Social entrepreneurs tend to come in when the system is broken, when it needs updating, or when it needs to be more inclusive or more relevant. There is an opportunity for social entrepreneurs to play a role in higher education, and we have formed a designation for the most pioneering universities called Changemaker Campuses. These campuses require an entrepreneurial change leader—such as an Ashoka fellow—who knows how to innovate from within a university, and who can activate a change team among faculty, students, and higher-level administrators. It’s important to have the ears of people up and down the hierarchy, and motivate them to build an ecosystem of programs, both curricular and extracurricular.
The campuses are intended to be much more than a series of programs and initiatives related to advancing social innovation. Impact also comes from building a culture of change, adaptability, and resilience as part of the Changemaker Campus designation process; campus stakeholders self-identify as entrepreneurs who are creating a new university legacy.
It’s not just elite institutions in the United States that can do it. We really want to include diverse institutional types with different demographics. Right now, we’re looking for a historically black college, a women’s college, community colleges, and universities abroad. We’re trying to create tools, frameworks, and role models that work for a wide range of people and institutions.
One of the criteria for the Changemakers campus is for “a mandate to build social entrepreneurship within an interdisciplinary campus wide scope.” Why is interdisciplinarity important for an education that includes social innovation?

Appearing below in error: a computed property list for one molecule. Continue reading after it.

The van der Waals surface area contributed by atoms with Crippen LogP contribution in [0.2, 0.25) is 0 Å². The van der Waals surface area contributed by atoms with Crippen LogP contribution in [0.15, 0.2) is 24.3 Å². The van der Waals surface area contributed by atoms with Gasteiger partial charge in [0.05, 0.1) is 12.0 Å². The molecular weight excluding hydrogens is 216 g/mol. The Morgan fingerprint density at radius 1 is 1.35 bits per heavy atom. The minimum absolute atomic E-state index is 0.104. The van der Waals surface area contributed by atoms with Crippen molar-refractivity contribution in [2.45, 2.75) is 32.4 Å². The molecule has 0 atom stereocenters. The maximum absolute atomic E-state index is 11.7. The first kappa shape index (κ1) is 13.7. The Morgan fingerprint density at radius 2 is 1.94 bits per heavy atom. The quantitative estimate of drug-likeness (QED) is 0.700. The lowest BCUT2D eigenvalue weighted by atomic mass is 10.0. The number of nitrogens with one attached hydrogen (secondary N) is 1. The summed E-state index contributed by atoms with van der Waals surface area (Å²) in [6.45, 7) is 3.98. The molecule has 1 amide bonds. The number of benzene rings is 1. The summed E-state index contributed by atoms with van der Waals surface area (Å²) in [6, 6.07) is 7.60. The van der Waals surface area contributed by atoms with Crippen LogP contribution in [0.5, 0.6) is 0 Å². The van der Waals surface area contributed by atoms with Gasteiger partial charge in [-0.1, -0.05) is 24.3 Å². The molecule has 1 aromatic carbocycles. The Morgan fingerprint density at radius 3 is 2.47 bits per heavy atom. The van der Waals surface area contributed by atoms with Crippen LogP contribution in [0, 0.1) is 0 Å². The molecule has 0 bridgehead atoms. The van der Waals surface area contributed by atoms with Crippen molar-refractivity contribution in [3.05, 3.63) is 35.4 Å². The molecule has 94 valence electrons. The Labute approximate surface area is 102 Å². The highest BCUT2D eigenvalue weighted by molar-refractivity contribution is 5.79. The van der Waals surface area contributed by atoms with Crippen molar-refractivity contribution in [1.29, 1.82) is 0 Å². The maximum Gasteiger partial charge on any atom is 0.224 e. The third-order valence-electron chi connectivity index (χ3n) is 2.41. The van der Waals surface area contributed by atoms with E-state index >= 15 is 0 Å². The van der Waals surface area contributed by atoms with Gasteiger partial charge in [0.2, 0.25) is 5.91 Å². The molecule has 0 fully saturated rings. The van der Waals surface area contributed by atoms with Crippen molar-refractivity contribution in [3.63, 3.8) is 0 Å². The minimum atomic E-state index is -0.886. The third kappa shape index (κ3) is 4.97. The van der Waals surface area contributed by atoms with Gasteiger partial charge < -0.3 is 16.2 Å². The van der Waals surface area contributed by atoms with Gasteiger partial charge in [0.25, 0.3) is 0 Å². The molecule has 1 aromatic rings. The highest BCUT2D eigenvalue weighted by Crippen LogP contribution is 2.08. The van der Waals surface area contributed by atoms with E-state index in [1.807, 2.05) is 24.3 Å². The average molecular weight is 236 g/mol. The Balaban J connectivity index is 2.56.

Universities should be designed to match the reality of the way problems operate in the world. Michael Crow, president of one of our Changemaker Campuses is Arizona State University, completely restructured the university, moving it from a discipline-based approach to multi-disciplinary cluster schools that focus on different kinds of real-world issues. He got a lot of push back, because traditional academia often incentivizes specialization, but when you look at how IDEO and other creative, entrepreneurial organizations are structured, it’s all cross-disciplinary teams.
As an undergraduate, I led Stanford’s Social Entrepreneurs’ Challenge. Participants would say that best part of the challenge was working with students from other disciplines, and grad students working with undergrads, because they were never exposed to that in their classrooms. For students, that’s where a lot of the real learning happens; they learn how to work with different skill sets and how to optimize impact.
People who prefer to live life in silos don’t tend to be very entrepreneurial, and they are not the people we want to work with anyway.
The criteria for working with Ashoka U don’t mention anything about experiential or work-based learning such as fellowships or internships. What’s your view on the importance of this type of learning in relation to higher education?
When you’re talking about higher education, experiential learning is important but not sufficient. To be honest, we don’t write experiential learning into our criteria, because it’s where most campuses start when they think about social entrepreneurship. They start by doing an incubator or a business plan competition or a summer internship project; but that’s not actually changing the institution.